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Victoria Sully 2019

Lylia Rose is a UK money blog by Victoria Sully featuring lifestyle topics with a focus on making money online, blogging, working from home, self-employment, staying healthy as a busy work-at-home-mum, side hustles, saving money and family finance tips.

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How to raise funds for your small business

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Running your own business is probably the best decision you ever made, right? You have complete control to create your vision, you can work in a flexible way from your sofa and be your own boss. But anyone that runs a small business will know that tackling the numbers is often the trickiest part - especially when it comes to funding it and getting things off the ground.

Sometimes you need a little helping hand to get the ball rolling and sometimes, traditional bank loans aren’t the right choice for everyone. So, what alternative forms of finance are out there to turn to for small businesses?

How to raise funds for your small business (3)

Photos - Canva

Unsecured business loans

Let’s start with a simple one. An unsecured business loan is exactly what you’d expect. Whereas a secured loan uses assets such as real estate or equipment to fall back on should things not work out, an unsecured loan is based purely upon your ‘creditworthiness’. If you don’t own many assets for your business, which many small and at-home business owners don’t, this could be a good way to get finance quickly. Lenders will often ask for a personal guarantee to cover their back, but watch out - overall costs are usually higher due to the heightened level of risk.

Crowdfunding and peer-to-peer lending

These are two similar, but also quite different products. There’s two different types of crowdfunding; reward-based crowdfunding and equity-based crowdfunding. Reward-based crowdfunding is when lenders invest in your business and instead of repaying them, you offer them a reward of some kind. Let’s say you’re launching a product range of some sort. You could offer your lenders a lifetime of free or discounted products.

Equity-based crowdfunding is when you offer shares in your business in exchange for an upfront investment loan. It’s a slightly riskier way of funding your business, because it depends on you being successful. If you’re not, the shares won’t be worth anything and the business will have nothing to repay.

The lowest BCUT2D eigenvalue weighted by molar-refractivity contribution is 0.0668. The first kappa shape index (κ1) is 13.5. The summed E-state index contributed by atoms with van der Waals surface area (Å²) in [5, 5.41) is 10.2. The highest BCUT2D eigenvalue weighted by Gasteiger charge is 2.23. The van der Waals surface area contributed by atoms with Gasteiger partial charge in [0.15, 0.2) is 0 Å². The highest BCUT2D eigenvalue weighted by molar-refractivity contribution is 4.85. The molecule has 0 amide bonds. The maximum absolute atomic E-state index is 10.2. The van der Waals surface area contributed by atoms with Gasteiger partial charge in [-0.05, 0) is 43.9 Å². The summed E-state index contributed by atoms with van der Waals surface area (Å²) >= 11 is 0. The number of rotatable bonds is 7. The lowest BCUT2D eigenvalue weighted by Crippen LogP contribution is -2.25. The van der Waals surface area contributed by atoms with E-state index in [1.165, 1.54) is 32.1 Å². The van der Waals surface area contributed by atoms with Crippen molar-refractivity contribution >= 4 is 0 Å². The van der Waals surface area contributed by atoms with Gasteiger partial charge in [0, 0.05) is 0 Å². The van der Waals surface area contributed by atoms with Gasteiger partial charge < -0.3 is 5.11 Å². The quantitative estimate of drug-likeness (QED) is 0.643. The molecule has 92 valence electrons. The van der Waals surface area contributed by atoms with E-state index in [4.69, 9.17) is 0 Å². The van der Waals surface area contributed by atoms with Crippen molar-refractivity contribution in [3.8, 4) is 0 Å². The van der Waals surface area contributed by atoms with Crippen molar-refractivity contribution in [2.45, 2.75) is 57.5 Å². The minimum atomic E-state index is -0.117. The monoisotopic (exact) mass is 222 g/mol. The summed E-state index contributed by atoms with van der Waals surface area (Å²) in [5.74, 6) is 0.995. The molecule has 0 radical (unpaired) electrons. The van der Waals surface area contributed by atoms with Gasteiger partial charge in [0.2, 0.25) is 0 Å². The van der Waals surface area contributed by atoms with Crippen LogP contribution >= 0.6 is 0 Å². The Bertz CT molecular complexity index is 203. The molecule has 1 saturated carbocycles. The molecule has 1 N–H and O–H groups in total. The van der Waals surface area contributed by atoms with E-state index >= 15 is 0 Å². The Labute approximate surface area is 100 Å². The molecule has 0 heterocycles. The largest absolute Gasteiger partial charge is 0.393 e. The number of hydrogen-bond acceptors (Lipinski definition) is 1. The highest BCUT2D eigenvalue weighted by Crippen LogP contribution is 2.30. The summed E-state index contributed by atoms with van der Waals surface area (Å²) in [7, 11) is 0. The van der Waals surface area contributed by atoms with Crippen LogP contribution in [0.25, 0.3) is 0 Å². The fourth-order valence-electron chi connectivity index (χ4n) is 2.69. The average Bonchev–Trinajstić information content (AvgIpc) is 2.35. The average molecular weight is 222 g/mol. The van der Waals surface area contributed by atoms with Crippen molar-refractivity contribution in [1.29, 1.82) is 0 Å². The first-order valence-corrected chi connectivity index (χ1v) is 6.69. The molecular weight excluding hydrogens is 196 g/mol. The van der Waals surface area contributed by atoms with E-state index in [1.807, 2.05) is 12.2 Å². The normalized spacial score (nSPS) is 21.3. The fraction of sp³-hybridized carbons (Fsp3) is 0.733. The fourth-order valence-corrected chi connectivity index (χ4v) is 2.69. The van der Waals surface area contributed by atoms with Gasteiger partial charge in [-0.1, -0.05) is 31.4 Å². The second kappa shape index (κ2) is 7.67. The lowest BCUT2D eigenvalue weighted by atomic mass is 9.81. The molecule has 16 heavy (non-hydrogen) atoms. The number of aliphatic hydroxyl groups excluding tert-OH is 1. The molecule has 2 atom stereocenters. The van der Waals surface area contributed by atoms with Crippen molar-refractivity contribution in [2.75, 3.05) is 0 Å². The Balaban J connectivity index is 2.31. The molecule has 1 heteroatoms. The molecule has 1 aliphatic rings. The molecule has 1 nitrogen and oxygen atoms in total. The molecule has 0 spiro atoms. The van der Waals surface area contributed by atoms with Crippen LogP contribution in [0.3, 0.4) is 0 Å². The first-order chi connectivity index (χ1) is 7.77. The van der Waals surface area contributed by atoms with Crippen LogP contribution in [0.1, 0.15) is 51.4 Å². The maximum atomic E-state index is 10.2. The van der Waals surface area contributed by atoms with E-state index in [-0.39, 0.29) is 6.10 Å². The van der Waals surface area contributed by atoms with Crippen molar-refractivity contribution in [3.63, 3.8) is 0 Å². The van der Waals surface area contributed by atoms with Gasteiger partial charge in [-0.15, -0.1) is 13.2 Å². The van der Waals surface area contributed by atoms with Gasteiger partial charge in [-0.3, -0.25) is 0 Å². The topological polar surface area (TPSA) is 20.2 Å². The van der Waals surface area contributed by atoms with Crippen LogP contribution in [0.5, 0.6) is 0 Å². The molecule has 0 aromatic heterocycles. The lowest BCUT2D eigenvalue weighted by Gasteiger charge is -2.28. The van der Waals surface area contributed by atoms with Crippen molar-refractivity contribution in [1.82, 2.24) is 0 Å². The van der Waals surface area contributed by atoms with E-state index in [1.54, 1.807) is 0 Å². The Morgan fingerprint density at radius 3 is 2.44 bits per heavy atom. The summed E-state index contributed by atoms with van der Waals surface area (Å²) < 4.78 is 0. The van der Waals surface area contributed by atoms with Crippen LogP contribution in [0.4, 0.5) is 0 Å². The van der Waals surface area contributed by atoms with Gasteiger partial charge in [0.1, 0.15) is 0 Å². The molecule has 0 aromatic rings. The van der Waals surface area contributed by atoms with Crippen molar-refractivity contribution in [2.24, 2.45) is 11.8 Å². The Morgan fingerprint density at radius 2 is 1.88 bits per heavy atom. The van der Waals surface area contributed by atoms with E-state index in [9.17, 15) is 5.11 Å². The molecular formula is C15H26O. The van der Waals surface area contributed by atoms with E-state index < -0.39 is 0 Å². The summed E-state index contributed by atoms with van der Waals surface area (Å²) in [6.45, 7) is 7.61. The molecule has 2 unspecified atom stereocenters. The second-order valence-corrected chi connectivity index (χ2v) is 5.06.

Peer-to-peer lending is a popular option because it’s lower risk for investors. It gives you access to investors who are willing to lend their own money for an agreed interest rate. This cuts out the middleman and means that you can avoid high interest rates and the extensive financial checks from the bank. The only thing that you need to be aware of with this, is that it’s not secured by any government guarantee.

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Invoice finance

Now, this one appeals to many small businesses as we all know the annoyance of waiting on invoices that haven’t been paid on time. With invoicing finance, a third party agrees to buy your unpaid invoices for a fee, meaning that you can maintain a steady cash flow.

There’s three different types of invoicing financing; invoice factoring, invoice trading and invoice discounting. With invoice factoring, your invoice financier will ‘buy’ the debt owed by the customer when you raise an invoice. They take a percentage of this debt as interested and this is where they make their money. They make the remainder - usually around 85% - available upfront, leaving you with a steady cash-flow and the financier with a cut of your sales.

Invoice trading is similar to invoice factoring, but it instead uses online platforms to allow businesses to bypass traditional financiers and obtain finance from individual investors instead, a little like peer-to-peer.

And lastly, there’s invoice discounting. This is when the invoice financier doesn’t manage your sales ledger or collect debts on your behalf. They instead lend you money against your unpaid invoices for a pre-agreed fee. You’re free to collect your debts and remain as the point of contact for your customers, meaning the fact that you’re borrowing money can stay confidential.

I hope you’ve read this and picked up a financing method that you think would work perfectly for your small business. Traditional bank loans aren’t the only way to fund your business and alternative finance shouldn’t be disregarded. As long as you’ve done your research, you’re not taking big risks and you always read the small print, there’s no reason why alternative business finance can’t be the ideal route for you.

To learn more about these finance options and more, check out Choice Business Loans. If you’re not sure which option would work best for you, they can help you decide.

 

This is a collaborative post.

 

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How to raise funds for your small business